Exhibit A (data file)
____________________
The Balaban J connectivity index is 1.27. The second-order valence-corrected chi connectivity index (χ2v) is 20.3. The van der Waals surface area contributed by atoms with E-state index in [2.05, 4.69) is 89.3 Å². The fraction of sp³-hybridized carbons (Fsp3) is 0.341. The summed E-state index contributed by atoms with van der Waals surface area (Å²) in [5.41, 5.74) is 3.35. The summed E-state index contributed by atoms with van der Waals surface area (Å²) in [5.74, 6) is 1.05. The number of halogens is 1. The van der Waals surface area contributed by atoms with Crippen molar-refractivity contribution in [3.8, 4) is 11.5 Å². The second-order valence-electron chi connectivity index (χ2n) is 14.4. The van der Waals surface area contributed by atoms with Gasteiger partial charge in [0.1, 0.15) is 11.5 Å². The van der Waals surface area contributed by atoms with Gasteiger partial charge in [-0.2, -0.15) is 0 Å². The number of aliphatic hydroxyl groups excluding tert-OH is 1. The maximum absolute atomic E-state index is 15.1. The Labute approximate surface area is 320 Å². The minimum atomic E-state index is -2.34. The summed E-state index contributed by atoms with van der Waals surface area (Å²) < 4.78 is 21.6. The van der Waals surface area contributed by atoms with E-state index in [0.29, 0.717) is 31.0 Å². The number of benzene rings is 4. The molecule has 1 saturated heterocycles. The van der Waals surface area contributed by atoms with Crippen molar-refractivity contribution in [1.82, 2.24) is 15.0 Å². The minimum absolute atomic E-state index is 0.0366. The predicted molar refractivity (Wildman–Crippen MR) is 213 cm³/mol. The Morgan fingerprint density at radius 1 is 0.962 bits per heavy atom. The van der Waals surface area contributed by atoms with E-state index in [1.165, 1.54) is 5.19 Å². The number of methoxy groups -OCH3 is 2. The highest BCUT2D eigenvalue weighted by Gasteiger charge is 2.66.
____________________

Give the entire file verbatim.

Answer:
The Balaban J connectivity index is 1.27. The second-order valence-corrected chi connectivity index (χ2v) is 20.3. The van der Waals surface area contributed by atoms with E-state index in [2.05, 4.69) is 89.3 Å². The fraction of sp³-hybridized carbons (Fsp3) is 0.341. The summed E-state index contributed by atoms with van der Waals surface area (Å²) in [5.41, 5.74) is 3.35. The summed E-state index contributed by atoms with van der Waals surface area (Å²) in [5.74, 6) is 1.05. The number of halogens is 1. The van der Waals surface area contributed by atoms with Crippen molar-refractivity contribution in [3.8, 4) is 11.5 Å². The second-order valence-electron chi connectivity index (χ2n) is 14.4. The van der Waals surface area contributed by atoms with Gasteiger partial charge in [0.1, 0.15) is 11.5 Å². The van der Waals surface area contributed by atoms with Gasteiger partial charge in [-0.2, -0.15) is 0 Å². The number of aliphatic hydroxyl groups excluding tert-OH is 1. The maximum absolute atomic E-state index is 15.1. The Labute approximate surface area is 320 Å². The minimum atomic E-state index is -2.34. The summed E-state index contributed by atoms with van der Waals surface area (Å²) < 4.78 is 21.6. The van der Waals surface area contributed by atoms with E-state index in [0.29, 0.717) is 31.0 Å². The number of benzene rings is 4. The molecule has 1 saturated heterocycles. The van der Waals surface area contributed by atoms with Crippen molar-refractivity contribution in [1.82, 2.24) is 15.0 Å². The minimum absolute atomic E-state index is 0.0366. The predicted molar refractivity (Wildman–Crippen MR) is 213 cm³/mol. The Morgan fingerprint density at radius 1 is 0.962 bits per heavy atom. The van der Waals surface area contributed by atoms with E-state index in [1.165, 1.54) is 5.19 Å². The number of methoxy groups -OCH3 is 2. The highest BCUT2D eigenvalue weighted by Gasteiger charge is 2.66.